To make thyself a glorious name - (so Isaiah 63:12; 2 Samuel 7:23.)
Look down from heaven, and behold from the habitation of thy holiness and of thy glory: where is thy zeal and thy strength, the sounding of thy bowels and of thy mercies toward me? are they restrained?
Look down from heaven, and behold from the habitation of thy holiness and of thy glory: where (is) thy zeal and thy strength? Here begins a fervent appeal to God to pity Israel now, on the ground of His former benefits.
The habitation of thy holiness - (Isaiah 57:15.) The original source of the prayer is Deuteronomy 26:15; 2 Chronicles 30:27; Psalms 33:14; Psalms 80:14.
Thy zeal and strength - evinced formerly for thy people.
The sounding of thy bowels - thine emotions of compassion (Isaiah 16:11; Jeremiah 31:20; Jeremiah 48:36; Hosea 11:8).
Doubtless thou (art) our father - of Israel, by right, not merely of creation, but also of electing adoption (Isaiah 64:8; Deuteronomy 32:6; 1 Chronicles 29:10.)
Though Abraham be ignorant of us, and Israel acknowledge us not. It had been the besetting temptation of the Jews to rest on the mere privilege of their descent from faithful Abraham and Jacob (Matthew 3:9; John 8:39; John 4:12); now at last they renounce this, to trust in God alone as their Father, notwithstanding all appearances to the contrary. Even though Abraham, our earthly father, on whom we have prided ourselves, disown us, thou wilt not (Isaiah 49:15; Psalms 27:10). Isaac is not mentioned, because not all his posterity was admitted to the covenant, whereas all Jacob's was; Abraham is specified, because he was the first father of the Jewish race.
Thy name (is) from everlasting - an argument why He should help them; namely, because of His everlasting immutability.
O LORD, why hast thou made us to err from thy ways, and hardened our heart from thy fear? Return for thy servants' sake, the tribes of thine inheritance.
O Lord, why hast thou made us to err from thy ways, (and) hardened our heart from thy fear? - i:e., suffered us to err and to be hardened in our heart. They do not mean to deny their own blameworthiness, but confess that, through their own fault, God gave them over to a reprobate mind (Isaiah 6:9-23.6.10; Psalms 119:10; Romans 1:28).
Return - Numbers 10:36; Psalms 90:13.)
The people of thy holiness have possessed it but a little while: our adversaries have trodden down thy sanctuary.
The people of thy holiness Israel dedicated as holy unto God (Isaiah 62:12; Deuteronomy 7:6) The people of thy holiness - Israel, dedicated as holy unto God (Isaiah 62:12; Deuteronomy 7:6).
Have possessed (it) but a little while - namely, the Holy Land; or, thy "sanctuary" taken from the following clause, which is parallel to this (cf. Isaiah 64:10-23.64.11; Psalms 74:6-19.74.8).
Our adversaries have trodden down thy sanctuary - "thy," an argument why God should help them: their cause is His cause.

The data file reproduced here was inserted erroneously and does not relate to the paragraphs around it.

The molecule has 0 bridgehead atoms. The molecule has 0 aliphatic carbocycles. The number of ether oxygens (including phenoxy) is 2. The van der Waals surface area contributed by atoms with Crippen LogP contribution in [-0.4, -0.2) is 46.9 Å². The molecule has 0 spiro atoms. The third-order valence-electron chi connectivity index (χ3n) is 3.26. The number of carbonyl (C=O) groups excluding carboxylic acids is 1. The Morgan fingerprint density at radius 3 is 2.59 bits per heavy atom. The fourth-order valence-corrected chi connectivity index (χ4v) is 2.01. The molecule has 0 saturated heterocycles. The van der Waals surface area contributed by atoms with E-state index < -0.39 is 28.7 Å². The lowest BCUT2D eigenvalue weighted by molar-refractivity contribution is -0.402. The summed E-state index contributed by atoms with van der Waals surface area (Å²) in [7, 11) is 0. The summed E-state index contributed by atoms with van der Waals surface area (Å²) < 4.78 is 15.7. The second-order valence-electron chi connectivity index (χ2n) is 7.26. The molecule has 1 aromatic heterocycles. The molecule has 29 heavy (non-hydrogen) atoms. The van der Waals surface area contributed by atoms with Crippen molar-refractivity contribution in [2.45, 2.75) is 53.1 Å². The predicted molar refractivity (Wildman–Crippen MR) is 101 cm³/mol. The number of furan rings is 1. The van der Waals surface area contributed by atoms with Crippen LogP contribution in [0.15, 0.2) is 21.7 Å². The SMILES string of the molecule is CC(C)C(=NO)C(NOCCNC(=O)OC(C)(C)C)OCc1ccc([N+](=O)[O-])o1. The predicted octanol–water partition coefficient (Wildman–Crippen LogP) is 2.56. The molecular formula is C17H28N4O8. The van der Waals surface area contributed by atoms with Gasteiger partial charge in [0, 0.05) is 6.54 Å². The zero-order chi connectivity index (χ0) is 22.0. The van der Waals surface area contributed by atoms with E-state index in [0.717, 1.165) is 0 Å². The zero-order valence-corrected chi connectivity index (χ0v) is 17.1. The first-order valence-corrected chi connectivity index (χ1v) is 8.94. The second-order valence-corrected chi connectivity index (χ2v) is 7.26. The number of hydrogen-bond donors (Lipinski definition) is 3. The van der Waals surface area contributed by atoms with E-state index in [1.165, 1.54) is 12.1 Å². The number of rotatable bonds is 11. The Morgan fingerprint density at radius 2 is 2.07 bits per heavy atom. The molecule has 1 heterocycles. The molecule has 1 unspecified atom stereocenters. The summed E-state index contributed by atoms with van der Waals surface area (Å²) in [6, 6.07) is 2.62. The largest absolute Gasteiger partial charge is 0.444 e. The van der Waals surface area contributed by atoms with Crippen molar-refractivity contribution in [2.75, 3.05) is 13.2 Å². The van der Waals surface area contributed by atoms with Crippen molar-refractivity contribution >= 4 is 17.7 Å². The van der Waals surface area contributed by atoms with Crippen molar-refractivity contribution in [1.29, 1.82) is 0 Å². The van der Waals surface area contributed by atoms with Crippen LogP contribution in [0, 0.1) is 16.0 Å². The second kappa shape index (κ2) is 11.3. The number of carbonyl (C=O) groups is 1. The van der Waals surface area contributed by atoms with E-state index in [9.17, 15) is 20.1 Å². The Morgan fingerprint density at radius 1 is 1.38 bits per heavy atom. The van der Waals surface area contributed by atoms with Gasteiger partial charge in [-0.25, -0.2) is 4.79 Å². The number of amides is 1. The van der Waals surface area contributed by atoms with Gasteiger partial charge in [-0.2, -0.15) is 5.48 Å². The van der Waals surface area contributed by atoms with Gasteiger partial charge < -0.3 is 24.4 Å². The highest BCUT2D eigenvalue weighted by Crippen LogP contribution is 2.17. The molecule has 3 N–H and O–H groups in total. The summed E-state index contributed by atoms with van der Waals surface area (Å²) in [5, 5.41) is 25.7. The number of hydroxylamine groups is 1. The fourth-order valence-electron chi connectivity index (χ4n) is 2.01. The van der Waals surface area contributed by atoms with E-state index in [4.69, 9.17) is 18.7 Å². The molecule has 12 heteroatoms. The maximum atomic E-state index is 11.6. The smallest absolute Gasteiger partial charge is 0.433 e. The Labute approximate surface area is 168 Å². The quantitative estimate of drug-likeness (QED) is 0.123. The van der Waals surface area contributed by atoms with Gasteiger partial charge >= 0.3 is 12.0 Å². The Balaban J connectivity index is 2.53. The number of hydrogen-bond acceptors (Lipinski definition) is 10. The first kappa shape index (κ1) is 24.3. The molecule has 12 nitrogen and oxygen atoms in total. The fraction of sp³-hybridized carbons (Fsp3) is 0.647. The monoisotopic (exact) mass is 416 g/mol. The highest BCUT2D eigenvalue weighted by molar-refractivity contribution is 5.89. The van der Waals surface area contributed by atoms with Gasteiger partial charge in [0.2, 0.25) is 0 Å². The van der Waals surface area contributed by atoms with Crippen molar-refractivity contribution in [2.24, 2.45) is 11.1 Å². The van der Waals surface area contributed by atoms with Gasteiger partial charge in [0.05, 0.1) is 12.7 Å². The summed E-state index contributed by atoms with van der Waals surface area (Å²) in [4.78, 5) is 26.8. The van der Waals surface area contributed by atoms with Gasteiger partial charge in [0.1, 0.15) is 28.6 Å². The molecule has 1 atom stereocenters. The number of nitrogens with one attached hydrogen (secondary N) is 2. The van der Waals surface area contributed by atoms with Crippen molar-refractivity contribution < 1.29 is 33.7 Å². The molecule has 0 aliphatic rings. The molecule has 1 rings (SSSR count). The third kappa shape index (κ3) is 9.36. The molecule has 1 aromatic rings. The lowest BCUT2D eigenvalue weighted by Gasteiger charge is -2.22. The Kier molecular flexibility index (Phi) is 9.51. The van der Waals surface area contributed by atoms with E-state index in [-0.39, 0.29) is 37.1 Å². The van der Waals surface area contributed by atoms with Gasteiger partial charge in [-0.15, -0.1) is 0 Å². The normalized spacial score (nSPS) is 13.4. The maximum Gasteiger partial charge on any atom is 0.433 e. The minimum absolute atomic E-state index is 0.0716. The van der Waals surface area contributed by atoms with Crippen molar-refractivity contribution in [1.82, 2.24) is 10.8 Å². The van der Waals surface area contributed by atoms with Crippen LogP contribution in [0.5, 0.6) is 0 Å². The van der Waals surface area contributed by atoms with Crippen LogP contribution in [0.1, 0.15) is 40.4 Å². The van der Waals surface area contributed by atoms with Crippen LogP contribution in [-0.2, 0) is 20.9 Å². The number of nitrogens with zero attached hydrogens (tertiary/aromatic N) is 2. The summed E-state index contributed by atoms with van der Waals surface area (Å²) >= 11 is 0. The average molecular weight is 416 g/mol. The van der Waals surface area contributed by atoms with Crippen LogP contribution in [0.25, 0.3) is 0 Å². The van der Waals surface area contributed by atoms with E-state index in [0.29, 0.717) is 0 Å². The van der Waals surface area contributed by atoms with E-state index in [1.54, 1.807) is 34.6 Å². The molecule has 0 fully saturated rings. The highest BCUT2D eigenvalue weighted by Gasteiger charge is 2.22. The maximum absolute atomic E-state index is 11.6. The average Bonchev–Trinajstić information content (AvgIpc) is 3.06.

We are thine: thou never barest rule over them; they were not called by thy name.
We are (thine): thou never barest rule over them - rather, 'We are thine from of old (Hebrew, mee`owlaam (H5769)); thou barest not rule over them.' So the Chaldaic and Syriac, and seemingly the Septuagint and Vulgate. Lowth translates, 'We for long have been as those over whom thou hast not ruled, who are not called by thy name;' 'for long' thus stands in contrast to "but a little while" (Isaiah 63:18). But the analogy of Isaiah 63:18 makes it likely that the first clause in this verse refers to the Jews, and the second to their foes, as the English version and Barnes translate it. The Jews' foes are aliens who have unjustly intruded into the Lord's heritage.
Remarks: This is another of the prophecies which, while bearing partial features of the first advent of Christ, mainly looks on to the grand consummation at His second advent. He plainly appears here, not so much in His character of the suffering Messiah, as in that of the glorified Messiah, coming to take vengeance on His enemies and to reign. Having trodden down the Antichristian faction represented by Edom, He is represented as returning to Jerusalem, His royal capital, in triumph. As here He describes Himself as 'speaking in righteousness,' so in the parallel passage of Revelation He appears as "the Word of God;" and it is said of Him "in righteousness He doth judge and make war." As here He is seen 'red in His apparel' (Isaiah 63:2), so John says, "He was clothed with a vesture dipped in blood." As here He says, "I have trodden the wine-press alone" (Isaiah 63:3), so there it is written of Him, "He treadeth the wine-press of the fierceness and wrath of Almighty God." As here "He treads the people in His anger, and tramples them in His fury," so there it is said of Him, 'out of His mouth goeth a sharp sword, that with it He should smite the nations, and He rules them with a rod of iron.'
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Jamieson, Robert, D.D.; Fausset, A. R.; Brown, David. "Commentary on Isaiah 63". "Commentary Critical and Explanatory on the Whole Bible - Unabridged". https://www.studylight.org/